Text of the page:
LONDON — International Airlines Group (IAG), comprising British Airways (BA), Iberia, Spanish low-cost carrier Vueling – and, from the middle of last year, Irish flag-carrier Aer Lingus – is racking up profit levels that have become commonplace in the U.S. over the past couple of years.
Air France-KLM, however, is still struggling to reach consistent profitability, and the French component of the Franco-Dutch group at times seems to be at war with itself rather than fighting external competitors.
The most extraordinary example of this discord came last October when two senior Air France executives had their jackets and shirts literally ripped to pieces by an irate mob of employees after redundancy plans affecting almost 3,000 staff were announced. One executive had to climb over a tall fence to escape his pursuers.
This is not to say that IAG has not seen unrest among union members in recent years. BA had taken many of the hard decisions on retrenchment and modernisation some years before Iberia. The latter found itself facing redundancies and salary cuts, pushed through by IAG’s pugnacious CEO Willie Walsh. However, one batch of strikes in 2013 was followed by successful mediation, with improvements in productivity resulting.
BA has used changes in employees’ contracts to win synergies between Iberia and itself, making cost savings more visible and reducing long-term labor discord.
“AF-KLM hasn’t done this – and if it has, it’s evident that it’s not working,” said Saj Ahmad, chief analyst at the UK consultancy Strategic Aero Research. “We seldom, if ever, see KLM unions raising the tempo, but last year’s revolt by Air France union staff show just how toxic they are.”
While IAG has managed to instil reform into Iberia, Air France has been unable to do the same. One factor behind this may be influence from the French State, which holds an 18% stake in the national carrier. “The State may not want jobs culls, even if Air France management does – this diametric difference between company and stakeholder is choking Air France and neither party seems to know, or want to know, of a cohesive way out,” said Ahmad.
IAG has a successful low-cost carrier (LCC) in the shape of Vueling and a short-haul subsidiary, Iberia Express. However, said Ahmad, “Air France was so wrapped up in merging with KLM, that they missed the boat when it comes to LCC competition. The expansion of Ryanair, Easyjet, Wizz Air, Vueling and others means that while AF-KLM was too busy looking inwards, they have been unable to effectively compete with more nimble airlines with lower operating costs.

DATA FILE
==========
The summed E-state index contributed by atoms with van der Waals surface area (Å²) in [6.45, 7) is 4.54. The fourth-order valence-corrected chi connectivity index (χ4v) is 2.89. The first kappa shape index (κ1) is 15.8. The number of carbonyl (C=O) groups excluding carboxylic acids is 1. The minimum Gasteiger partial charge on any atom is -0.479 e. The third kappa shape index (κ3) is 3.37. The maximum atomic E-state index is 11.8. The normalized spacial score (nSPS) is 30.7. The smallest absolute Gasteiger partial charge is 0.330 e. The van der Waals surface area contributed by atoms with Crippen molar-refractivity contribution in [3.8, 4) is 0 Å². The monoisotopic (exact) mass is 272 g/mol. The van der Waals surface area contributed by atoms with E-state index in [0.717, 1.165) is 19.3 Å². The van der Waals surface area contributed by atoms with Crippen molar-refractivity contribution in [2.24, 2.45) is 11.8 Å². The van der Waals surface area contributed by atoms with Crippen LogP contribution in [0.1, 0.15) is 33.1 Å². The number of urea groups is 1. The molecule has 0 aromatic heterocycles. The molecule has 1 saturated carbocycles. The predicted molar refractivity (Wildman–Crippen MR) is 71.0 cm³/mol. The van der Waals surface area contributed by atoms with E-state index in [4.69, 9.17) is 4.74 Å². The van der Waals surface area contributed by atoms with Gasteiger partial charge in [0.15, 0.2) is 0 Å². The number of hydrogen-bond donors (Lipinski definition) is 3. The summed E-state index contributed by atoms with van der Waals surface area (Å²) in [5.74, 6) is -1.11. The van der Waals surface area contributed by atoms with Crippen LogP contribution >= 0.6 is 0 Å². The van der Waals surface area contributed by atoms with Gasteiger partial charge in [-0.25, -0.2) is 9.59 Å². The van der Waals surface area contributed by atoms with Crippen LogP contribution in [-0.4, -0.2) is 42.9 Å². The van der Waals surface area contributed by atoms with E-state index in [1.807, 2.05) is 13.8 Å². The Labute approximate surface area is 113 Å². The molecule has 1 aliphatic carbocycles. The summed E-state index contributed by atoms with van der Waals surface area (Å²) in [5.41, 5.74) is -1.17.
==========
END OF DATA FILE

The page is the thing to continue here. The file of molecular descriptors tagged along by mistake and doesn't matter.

“Had they seen what IAG did with Iberia Express and Vueling, AF-KLM would have had at least one proper LCC thriving by now.” They have so far failed to grow regional subsidiary HOP or LCC subsidiary Transavia into substantial players.
KLM has been the quieter, and more successful, partner in the group. There have been persistent rumors that the Dutch part of the consortium wants to cut its links with its French partners, but Ahmad believes this is unlikely to happen.
“In the same way that I suspect managers from the former Continental Airlines wished they’d never merged with United, I am sure that KLM senior executives feel the same about its get-together with Air France.
“The musings about KLM wanting to split aren’t new. That it hasn’t happened means that there probably isn’t as much support for it as we believe because they have been afford a large degree of autonomy by Air France, but it’s a pity that Air France can’t replicate the same strategic goals and successes that KLM is having.
“Air France’s biggest two problems are the French State stake, which no doubt influences corporate strategy to secure jobs that are costly and unneeded Secondly, the toxicity of unions has to be either neutralised or extricated.
“Air France simply has to stop striking staff from choking the airline to a halt each time they do not get their way.
“It needs a radical overhaul of its union contracts that stymie strikes in the way that Willie Walsh has done for BA and Iberia.”
Ahmad believes it is too simplistic to portray IAG as having a more freebooting, US style of management compared to a corporatist, European structure at AF-KLM, “if only because Europe itself has a slew of different business models that range between full service, low cost and hybrid. Air France falls into none of these categories.
“Its structural deficiencies have hampered its ability to enact change. Management is too frightened to make tough decisions. That is the sole element that differentiates Air France from its US and European peers.”
In mid-January, Air France’s chairman and CEO Frédéric Gagey presented ‘strategic guidelines’ for 2017-20 to the airline’s powerful Central Works Council representing employees, as part of its Perform 2020 turnaround plan.
This included a proposed expansion of Air France’s long-haul network by 2-3% per year from 2017-20, stabilizing its short- and medium-haul networks and expanding Transavia France to ‘upto 40’ aircraft by 2020. It currently operates 21 Boeing 737-800s.
Air France said that “These measures must be the object of renewed social dialogue. Air France management has therefore suggested launching negotiations with pilot and cabin crew unions.”
How successful those negotiations with Air France’s restive unions will be remains to be seen.